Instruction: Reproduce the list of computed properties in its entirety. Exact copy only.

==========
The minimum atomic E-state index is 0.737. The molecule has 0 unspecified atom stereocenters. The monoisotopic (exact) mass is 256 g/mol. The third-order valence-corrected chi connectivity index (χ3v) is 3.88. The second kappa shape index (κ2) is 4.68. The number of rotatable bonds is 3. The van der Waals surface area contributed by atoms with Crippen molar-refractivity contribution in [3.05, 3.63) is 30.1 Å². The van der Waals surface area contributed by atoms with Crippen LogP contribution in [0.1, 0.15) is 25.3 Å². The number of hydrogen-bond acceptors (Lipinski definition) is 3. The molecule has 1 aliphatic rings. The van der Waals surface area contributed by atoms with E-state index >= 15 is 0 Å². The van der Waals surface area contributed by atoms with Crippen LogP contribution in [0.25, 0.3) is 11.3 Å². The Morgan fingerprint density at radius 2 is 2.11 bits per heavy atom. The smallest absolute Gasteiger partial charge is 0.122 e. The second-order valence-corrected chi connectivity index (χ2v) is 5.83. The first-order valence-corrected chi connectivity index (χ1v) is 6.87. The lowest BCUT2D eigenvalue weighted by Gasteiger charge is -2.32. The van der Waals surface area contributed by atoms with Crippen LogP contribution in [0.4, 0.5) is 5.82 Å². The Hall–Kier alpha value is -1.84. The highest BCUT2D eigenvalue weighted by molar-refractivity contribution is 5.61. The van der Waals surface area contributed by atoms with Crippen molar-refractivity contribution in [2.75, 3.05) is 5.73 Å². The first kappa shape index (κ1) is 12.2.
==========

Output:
The minimum atomic E-state index is 0.737. The molecule has 0 unspecified atom stereocenters. The monoisotopic (exact) mass is 256 g/mol. The third-order valence-corrected chi connectivity index (χ3v) is 3.88. The second kappa shape index (κ2) is 4.68. The number of rotatable bonds is 3. The van der Waals surface area contributed by atoms with Crippen molar-refractivity contribution in [3.05, 3.63) is 30.1 Å². The van der Waals surface area contributed by atoms with Crippen LogP contribution in [0.1, 0.15) is 25.3 Å². The number of hydrogen-bond acceptors (Lipinski definition) is 3. The molecule has 1 aliphatic rings. The van der Waals surface area contributed by atoms with E-state index >= 15 is 0 Å². The van der Waals surface area contributed by atoms with Crippen LogP contribution in [0.25, 0.3) is 11.3 Å². The Morgan fingerprint density at radius 2 is 2.11 bits per heavy atom. The smallest absolute Gasteiger partial charge is 0.122 e. The second-order valence-corrected chi connectivity index (χ2v) is 5.83. The first-order valence-corrected chi connectivity index (χ1v) is 6.87. The lowest BCUT2D eigenvalue weighted by Gasteiger charge is -2.32. The van der Waals surface area contributed by atoms with Crippen LogP contribution in [0.4, 0.5) is 5.82 Å². The Hall–Kier alpha value is -1.84. The highest BCUT2D eigenvalue weighted by molar-refractivity contribution is 5.61. The van der Waals surface area contributed by atoms with Crippen molar-refractivity contribution in [2.75, 3.05) is 5.73 Å². The first kappa shape index (κ1) is 12.2.